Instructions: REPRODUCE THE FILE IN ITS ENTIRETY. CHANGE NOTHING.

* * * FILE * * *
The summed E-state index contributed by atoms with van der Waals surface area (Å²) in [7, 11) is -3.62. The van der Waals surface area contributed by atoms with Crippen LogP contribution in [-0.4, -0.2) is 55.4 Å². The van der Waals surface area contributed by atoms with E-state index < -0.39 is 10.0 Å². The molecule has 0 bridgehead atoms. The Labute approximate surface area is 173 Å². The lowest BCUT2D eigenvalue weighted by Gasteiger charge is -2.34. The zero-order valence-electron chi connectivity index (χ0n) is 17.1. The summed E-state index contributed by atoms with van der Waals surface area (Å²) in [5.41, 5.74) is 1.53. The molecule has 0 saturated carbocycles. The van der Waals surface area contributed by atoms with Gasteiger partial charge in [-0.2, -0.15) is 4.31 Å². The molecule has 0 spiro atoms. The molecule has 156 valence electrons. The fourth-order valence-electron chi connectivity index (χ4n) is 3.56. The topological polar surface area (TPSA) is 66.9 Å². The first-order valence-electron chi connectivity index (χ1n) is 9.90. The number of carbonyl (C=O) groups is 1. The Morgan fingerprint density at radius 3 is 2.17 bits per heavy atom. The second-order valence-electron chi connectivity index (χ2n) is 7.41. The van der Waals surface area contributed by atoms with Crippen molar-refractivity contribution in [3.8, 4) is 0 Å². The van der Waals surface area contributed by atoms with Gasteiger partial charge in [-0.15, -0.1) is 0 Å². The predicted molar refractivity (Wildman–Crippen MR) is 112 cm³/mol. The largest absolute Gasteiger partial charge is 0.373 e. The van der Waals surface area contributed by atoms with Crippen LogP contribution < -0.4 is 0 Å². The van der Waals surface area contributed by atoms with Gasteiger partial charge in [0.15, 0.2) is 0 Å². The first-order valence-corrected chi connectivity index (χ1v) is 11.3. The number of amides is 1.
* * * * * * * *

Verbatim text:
The summed E-state index contributed by atoms with van der Waals surface area (Å²) in [7, 11) is -3.62. The van der Waals surface area contributed by atoms with Crippen LogP contribution in [-0.4, -0.2) is 55.4 Å². The van der Waals surface area contributed by atoms with E-state index < -0.39 is 10.0 Å². The molecule has 0 bridgehead atoms. The Labute approximate surface area is 173 Å². The lowest BCUT2D eigenvalue weighted by Gasteiger charge is -2.34. The zero-order valence-electron chi connectivity index (χ0n) is 17.1. The summed E-state index contributed by atoms with van der Waals surface area (Å²) in [5.41, 5.74) is 1.53. The molecule has 0 saturated carbocycles. The van der Waals surface area contributed by atoms with Gasteiger partial charge in [-0.2, -0.15) is 4.31 Å². The molecule has 0 spiro atoms. The molecule has 156 valence electrons. The fourth-order valence-electron chi connectivity index (χ4n) is 3.56. The topological polar surface area (TPSA) is 66.9 Å². The first-order valence-electron chi connectivity index (χ1n) is 9.90. The number of carbonyl (C=O) groups is 1. The Morgan fingerprint density at radius 3 is 2.17 bits per heavy atom. The second-order valence-electron chi connectivity index (χ2n) is 7.41. The van der Waals surface area contributed by atoms with Crippen molar-refractivity contribution in [3.8, 4) is 0 Å². The van der Waals surface area contributed by atoms with Gasteiger partial charge in [-0.15, -0.1) is 0 Å². The predicted molar refractivity (Wildman–Crippen MR) is 112 cm³/mol. The largest absolute Gasteiger partial charge is 0.373 e. The van der Waals surface area contributed by atoms with Crippen LogP contribution < -0.4 is 0 Å². The van der Waals surface area contributed by atoms with Gasteiger partial charge in [0.15, 0.2) is 0 Å². The first-order valence-corrected chi connectivity index (χ1v) is 11.3. The number of amides is 1.